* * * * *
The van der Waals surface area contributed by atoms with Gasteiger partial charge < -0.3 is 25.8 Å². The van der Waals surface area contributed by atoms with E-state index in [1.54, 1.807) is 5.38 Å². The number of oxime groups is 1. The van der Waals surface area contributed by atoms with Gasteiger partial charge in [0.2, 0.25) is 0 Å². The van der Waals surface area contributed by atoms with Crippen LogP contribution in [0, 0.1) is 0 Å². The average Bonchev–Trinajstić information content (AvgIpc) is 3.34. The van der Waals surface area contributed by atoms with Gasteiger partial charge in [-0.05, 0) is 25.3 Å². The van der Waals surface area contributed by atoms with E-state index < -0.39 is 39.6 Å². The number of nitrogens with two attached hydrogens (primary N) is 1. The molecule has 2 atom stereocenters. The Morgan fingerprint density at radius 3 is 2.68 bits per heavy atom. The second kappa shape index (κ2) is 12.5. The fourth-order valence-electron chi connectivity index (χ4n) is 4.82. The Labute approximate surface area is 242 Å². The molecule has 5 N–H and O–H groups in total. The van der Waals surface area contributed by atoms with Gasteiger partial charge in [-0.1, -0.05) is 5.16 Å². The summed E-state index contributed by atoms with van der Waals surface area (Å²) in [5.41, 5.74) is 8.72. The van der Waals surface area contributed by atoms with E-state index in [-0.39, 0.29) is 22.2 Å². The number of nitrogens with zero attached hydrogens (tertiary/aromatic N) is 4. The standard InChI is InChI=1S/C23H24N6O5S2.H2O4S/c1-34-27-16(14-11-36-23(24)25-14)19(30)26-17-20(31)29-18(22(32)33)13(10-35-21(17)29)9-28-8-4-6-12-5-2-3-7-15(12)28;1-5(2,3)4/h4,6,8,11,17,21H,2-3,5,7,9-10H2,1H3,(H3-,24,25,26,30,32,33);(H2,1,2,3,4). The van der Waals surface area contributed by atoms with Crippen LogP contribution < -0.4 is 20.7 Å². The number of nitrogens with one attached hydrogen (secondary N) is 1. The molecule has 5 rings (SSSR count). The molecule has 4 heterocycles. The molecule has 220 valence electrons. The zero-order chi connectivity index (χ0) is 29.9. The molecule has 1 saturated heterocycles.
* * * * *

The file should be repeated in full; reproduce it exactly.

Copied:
The van der Waals surface area contributed by atoms with Gasteiger partial charge < -0.3 is 25.8 Å². The van der Waals surface area contributed by atoms with E-state index in [1.54, 1.807) is 5.38 Å². The number of oxime groups is 1. The van der Waals surface area contributed by atoms with Gasteiger partial charge in [0.2, 0.25) is 0 Å². The van der Waals surface area contributed by atoms with Crippen LogP contribution in [0, 0.1) is 0 Å². The average Bonchev–Trinajstić information content (AvgIpc) is 3.34. The van der Waals surface area contributed by atoms with Gasteiger partial charge in [-0.05, 0) is 25.3 Å². The van der Waals surface area contributed by atoms with E-state index < -0.39 is 39.6 Å². The number of nitrogens with two attached hydrogens (primary N) is 1. The molecule has 2 atom stereocenters. The Morgan fingerprint density at radius 3 is 2.68 bits per heavy atom. The second kappa shape index (κ2) is 12.5. The fourth-order valence-electron chi connectivity index (χ4n) is 4.82. The Labute approximate surface area is 242 Å². The molecule has 5 N–H and O–H groups in total. The van der Waals surface area contributed by atoms with Gasteiger partial charge in [-0.1, -0.05) is 5.16 Å². The summed E-state index contributed by atoms with van der Waals surface area (Å²) in [5.41, 5.74) is 8.72. The van der Waals surface area contributed by atoms with E-state index in [-0.39, 0.29) is 22.2 Å². The number of nitrogens with zero attached hydrogens (tertiary/aromatic N) is 4. The standard InChI is InChI=1S/C23H24N6O5S2.H2O4S/c1-34-27-16(14-11-36-23(24)25-14)19(30)26-17-20(31)29-18(22(32)33)13(10-35-21(17)29)9-28-8-4-6-12-5-2-3-7-15(12)28;1-5(2,3)4/h4,6,8,11,17,21H,2-3,5,7,9-10H2,1H3,(H3-,24,25,26,30,32,33);(H2,1,2,3,4). The van der Waals surface area contributed by atoms with Crippen LogP contribution < -0.4 is 20.7 Å². The number of nitrogens with one attached hydrogen (secondary N) is 1. The molecule has 5 rings (SSSR count). The molecule has 4 heterocycles. The molecule has 220 valence electrons. The zero-order chi connectivity index (χ0) is 29.9. The molecule has 1 saturated heterocycles.